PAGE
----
Whoever says there are too many arm workouts out there probably doesn't have arms the size of James Hollingshead's. And if you disagree, maybe his guns will convince you that your own routine just ain't cuttin' it.
Strict form is the name of the game here, and that applies to both the warm-up and working sets. Hollingshead's workout also makes liberal use of the rest-pause method in a classic high-intensity training style. Basically, you hit all of your reps for the first 2 sets, making them essentially warm-up or ramp-up sets. Then, on the final and heaviest set, you go for broke. Hit 6-8 solid reps, leaving you right at failure. Rest 10-15 seconds, then do a few more reps. Keep going in that pattern until you can’t do another rep, period.
If you've primarily taken an "all the volume, all the time" approach to arms, doing high-intensity arms like this could feel like a crazy battle each and every movement. But stick with it for a few weeks, and this approach will shorten your time spent in the gym and still allow you to bring the ultimate intensity that those babies need to grow.
We know you'd never skip arm day, so you might as well give yourself something good to look at when you stop to flex in the mirror.
- 2,500+ expert-created single workouts
- 3,500+ how-to exercise videos
- Detailed workout instruction
- Step-by-step workout tips
- Training at gym or at home
Already have a Bodybuilding.com account with BodyFit Plus? Sign In
V-Bar Triceps Press-down
Hollingshead likes to start his arm workouts with a cable exercise like this one to prepare his arms and elbows for the heavier free-weight exercises to come.
As Hollingshead mentions, the V-bar tends to be easier on the wrists than some other handles. A straight bar in particular can place strain on the elbow joints. But that doesn't mean you can't also go heavy in the final set.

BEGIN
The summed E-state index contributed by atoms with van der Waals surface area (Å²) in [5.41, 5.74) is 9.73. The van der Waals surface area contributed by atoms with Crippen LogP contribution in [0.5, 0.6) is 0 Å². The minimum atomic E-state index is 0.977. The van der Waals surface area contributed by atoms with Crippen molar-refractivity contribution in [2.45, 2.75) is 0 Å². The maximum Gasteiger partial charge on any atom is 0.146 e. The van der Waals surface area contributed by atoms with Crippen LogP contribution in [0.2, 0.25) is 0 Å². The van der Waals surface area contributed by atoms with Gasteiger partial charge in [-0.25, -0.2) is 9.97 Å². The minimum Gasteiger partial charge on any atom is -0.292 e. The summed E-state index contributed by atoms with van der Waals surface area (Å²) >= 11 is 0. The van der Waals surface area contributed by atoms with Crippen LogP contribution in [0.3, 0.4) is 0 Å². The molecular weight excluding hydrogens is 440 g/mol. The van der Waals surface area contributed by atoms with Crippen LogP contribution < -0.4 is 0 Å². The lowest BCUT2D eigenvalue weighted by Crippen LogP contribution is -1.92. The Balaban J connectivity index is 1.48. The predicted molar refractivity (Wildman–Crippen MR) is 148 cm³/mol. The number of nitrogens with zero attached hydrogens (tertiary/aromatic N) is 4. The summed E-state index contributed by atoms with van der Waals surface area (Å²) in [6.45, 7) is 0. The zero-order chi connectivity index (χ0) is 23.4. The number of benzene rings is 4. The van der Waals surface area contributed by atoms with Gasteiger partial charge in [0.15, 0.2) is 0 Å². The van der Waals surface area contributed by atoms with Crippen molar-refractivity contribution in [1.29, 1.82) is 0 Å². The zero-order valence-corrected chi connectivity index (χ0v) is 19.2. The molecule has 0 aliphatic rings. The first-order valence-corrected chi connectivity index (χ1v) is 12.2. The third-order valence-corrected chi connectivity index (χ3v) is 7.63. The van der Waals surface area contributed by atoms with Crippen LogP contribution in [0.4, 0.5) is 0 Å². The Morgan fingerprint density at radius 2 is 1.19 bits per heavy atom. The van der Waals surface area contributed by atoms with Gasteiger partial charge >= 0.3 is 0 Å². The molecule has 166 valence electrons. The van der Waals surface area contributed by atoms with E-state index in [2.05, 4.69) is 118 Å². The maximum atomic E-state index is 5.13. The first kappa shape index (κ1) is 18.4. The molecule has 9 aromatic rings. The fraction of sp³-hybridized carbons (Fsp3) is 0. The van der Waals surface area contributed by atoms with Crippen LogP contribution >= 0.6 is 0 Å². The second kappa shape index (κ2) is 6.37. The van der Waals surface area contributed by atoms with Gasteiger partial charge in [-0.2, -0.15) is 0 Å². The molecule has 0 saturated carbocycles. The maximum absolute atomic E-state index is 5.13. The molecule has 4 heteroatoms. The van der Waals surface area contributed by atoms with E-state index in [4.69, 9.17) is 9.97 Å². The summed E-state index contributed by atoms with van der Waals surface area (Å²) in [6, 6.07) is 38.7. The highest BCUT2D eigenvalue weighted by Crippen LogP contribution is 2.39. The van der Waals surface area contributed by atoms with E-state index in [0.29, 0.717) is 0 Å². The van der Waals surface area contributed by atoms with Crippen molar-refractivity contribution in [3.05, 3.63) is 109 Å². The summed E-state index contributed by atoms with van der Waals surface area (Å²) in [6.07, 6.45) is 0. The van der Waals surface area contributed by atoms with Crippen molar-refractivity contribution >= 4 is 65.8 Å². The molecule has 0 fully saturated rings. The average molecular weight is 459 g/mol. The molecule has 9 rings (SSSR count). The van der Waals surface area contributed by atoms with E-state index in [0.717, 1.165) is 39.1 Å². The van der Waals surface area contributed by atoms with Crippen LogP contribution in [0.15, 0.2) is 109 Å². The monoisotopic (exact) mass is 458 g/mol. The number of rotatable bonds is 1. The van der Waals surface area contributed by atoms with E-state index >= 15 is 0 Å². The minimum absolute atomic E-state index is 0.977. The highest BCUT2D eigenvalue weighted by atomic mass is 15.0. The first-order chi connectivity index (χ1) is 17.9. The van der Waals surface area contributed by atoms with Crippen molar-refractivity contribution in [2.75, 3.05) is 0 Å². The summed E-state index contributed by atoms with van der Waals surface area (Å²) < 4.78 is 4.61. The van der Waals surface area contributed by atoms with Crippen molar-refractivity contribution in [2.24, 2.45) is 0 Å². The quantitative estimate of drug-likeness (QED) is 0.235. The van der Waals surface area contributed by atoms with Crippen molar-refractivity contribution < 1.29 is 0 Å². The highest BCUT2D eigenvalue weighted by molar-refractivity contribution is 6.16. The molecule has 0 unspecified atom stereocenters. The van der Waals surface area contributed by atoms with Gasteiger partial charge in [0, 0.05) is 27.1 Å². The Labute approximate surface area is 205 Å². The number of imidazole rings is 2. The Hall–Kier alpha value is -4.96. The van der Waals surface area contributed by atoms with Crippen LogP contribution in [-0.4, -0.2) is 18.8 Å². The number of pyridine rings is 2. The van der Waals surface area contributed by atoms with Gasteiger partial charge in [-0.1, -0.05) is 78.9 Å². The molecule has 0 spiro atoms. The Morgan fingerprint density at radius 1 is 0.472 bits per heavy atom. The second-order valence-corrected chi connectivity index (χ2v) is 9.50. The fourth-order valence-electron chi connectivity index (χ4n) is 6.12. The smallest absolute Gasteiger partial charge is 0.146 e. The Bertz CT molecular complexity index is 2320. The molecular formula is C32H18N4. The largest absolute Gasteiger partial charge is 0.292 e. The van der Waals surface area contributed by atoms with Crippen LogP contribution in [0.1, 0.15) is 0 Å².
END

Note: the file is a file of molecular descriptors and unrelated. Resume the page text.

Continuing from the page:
Dumbbell Overhead Extension
Stay nice and upright with your shoulders pulled back in a seated position. Your elbows should be out wide and the dumbbells parallel with each other behind your head. Drive the dumbbells up as high as you can. No half reps allowed! As you lower the dumbbells, don't let them bang together.
Keep your elbows tucked behind you, as flaring them can put unwanted pressure on your anterior delts and take away from the full-on blast to your triceps. Descend all the way down to 90 degrees before returning to start. You can go surprisingly heavy on this move, so give that final set everything you've got.
Hollingshead normally does this exercise with dumbbells, but here he uses a machine. If you're a gym floater, take advantage of equipment you don't normally use! Dumbbells or a barbell with a supine grip would definitely still get the job done. And don't skip the rest-pause reps at the end of the final set.
Single-Arm Hammer Curl
Your elbow should never leave your side as you curl; assume that it's glued to your side at your rib cage. Engage your core and keep your body rigid. Your opposite arm should be straight at rest. Slow and controlled reps will stimulate a more effective pump.
High-Pulley Cable Curl
It's your final chance to really fill those guns with blood! Set up the attachment so that your hands are even with the pulley when your biceps are fully contracted. Start with your arms extended out (you will be in a Y-position) and bring them toward your head. Keep your elbows high, parallel with your shoulder joints.